Braised Red Cabbage and Apple
The peppery flavor of red cabbage comes from sulfur-based compounds, while the vegetable’s deep color is the result of anthocyanins, a type of flavonoid. Both of these types of compounds are known to have cancer-fighting properties. Red cabbage is also high in fiber and a variety of other helpful nutrients. Anthocyanins have also been shown to reduce the formation of plaque in the brain that precede and contribute to Alzheimer’s disease. The sulfur compounds of red cabbage are vital for your body to be able to synthesize keratin, the substance that makes up your hair and nails. Consuming more red cabbage provides more of these building blocks that can improve the health of your hair and nails.
Red cabbage is also a surprisingly excellent source of vitamins C and E, both of which have been shown to slow the aging process and protect from age related deterioration of the body. Vitamin E is found in highest concentration in the outer leaves, while vitamin C is found in higher concentration a little deeper in the core of the cabbage. Both these vitamins help keep your skin younger looking and beautiful.
The sulfur and vitamin C in red cabbage have both been shown to help the body remove and dispose of toxins, particularly free radicals and uric acid. These compounds are the primary risk factors in arthritis, gout, rheumatism, and many other skin conditions.
Red cabbage is high in antioxidants, which can also help mop up free radicals. Free radicals are particles in your body that can cause highly damaging chemical reactions that disruptyour cells and DNA, and can make you more vulnerable to a variety of diseases. One study on lab rats found that red cabbage could be an effective treatment for diabetes, though the research has yet to be conducted in humans.
Red cabbage contains unusually high concentrations of glutamine. This amino acid has been shown to soothe ulcers and cabbage juice is an age old treatment for ulcers.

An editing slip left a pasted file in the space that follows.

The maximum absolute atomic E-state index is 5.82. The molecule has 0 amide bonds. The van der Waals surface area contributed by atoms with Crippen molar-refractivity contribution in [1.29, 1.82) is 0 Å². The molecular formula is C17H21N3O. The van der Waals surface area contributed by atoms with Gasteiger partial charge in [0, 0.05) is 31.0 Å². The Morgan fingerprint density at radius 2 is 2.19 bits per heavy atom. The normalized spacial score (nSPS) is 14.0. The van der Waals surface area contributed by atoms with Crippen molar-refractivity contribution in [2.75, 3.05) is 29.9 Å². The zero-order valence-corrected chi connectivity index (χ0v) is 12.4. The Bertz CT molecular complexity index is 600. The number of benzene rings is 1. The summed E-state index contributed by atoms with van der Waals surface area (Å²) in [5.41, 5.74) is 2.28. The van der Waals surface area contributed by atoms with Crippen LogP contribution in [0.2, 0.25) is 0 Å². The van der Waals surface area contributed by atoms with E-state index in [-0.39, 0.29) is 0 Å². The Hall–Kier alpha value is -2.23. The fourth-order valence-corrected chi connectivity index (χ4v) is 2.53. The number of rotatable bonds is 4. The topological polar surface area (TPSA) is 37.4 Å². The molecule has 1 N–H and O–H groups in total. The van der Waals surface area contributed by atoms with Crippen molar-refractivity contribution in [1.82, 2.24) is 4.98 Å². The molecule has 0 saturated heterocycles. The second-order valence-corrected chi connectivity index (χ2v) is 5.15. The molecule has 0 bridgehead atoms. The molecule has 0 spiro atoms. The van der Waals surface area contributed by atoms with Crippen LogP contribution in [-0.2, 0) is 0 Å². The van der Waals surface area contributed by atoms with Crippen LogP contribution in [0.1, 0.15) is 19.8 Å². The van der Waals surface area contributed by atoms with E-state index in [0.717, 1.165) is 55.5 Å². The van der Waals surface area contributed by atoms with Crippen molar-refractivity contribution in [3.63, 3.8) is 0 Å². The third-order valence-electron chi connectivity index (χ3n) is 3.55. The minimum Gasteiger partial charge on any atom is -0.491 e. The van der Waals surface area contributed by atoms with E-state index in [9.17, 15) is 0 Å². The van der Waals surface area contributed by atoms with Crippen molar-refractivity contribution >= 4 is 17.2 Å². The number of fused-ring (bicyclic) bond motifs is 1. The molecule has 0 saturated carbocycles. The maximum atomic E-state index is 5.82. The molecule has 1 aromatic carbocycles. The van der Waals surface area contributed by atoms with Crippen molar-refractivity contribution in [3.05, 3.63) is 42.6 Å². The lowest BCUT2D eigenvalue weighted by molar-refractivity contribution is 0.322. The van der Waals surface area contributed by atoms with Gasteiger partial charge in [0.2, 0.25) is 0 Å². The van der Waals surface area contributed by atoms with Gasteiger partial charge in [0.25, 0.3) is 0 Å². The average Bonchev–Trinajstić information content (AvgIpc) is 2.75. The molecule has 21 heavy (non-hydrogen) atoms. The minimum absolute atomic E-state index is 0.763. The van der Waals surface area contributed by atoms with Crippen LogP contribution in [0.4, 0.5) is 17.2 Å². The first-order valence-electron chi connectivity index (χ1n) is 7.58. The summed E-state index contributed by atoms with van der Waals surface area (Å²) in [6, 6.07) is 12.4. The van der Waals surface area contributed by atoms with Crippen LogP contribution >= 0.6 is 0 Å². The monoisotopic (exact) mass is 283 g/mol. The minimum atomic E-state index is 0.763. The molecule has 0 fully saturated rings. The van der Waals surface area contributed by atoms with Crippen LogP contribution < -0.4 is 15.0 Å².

Red cabbage is especially high in antioxidants beta-carotene, lutein, and zeaxanthin, containing much greater amounts of these nutrients than green cabbage. The body converts beta-carotene into vitamin A, which is beneficial to eye and skin health, and helps boost your immune system. Lutein and zeaxanthin have been shown to reduce the risk of macular degeneration.
Cabbage is high in fiber, which helps you fill up faster and feel full longer. It is also very low in calories, a combination that can help you lose weight.
Red cabbage contains lactic acid, which may reduce muscle aches. Cooking and fermenting red cabbage both help release the lactic acid to make it more available to your body in foods such as braised red cabbage.
Red cabbage is an excellent source of vitamin K, the vitamin given to newborn babies to stimulate blood clotting. Vitamin K is also vital to bone mineralization, and deficiency (especially long-term deficiency) is linked to an increased risk of osteoporosis.
If you suffer from frequent headaches, cabbage may be able to help. Drink a couple of ounces of raw cabbage juice each day to reduce the frequency of headaches. When you have a headache, try a compress made from warm cabbage leaves.
People with thyroid problems should enjoy red cabbage in moderation as eating it in large quantities can impair the thyroid’s ability to absorb iodine. Legend has it that in the 17th century, poultices made from cabbage were used to dress wounds, preventing gangrene.
- 1 medium red cabbage, finely shred
- 1 large sweet apple, cut in small pieces
- 1 large red onion, halved and thinly sliced
- 4 cloves garlic, crushed
- 4 tbsp butter, melted
- 1 tbsp light brown sugar
- 3 tbsp balsamic vinegar
- salt and pepper to taste
- Preheat oven to 350°F (180°C).
- Mix well all ingredients in a large ovenproof dish with lid.
- Bake 1 – 1 ½ hour, stir every 30 minutes. When done, the cabbage is soft and not slushy.
- Serve hot or store in the fridge and serve cold or reheated.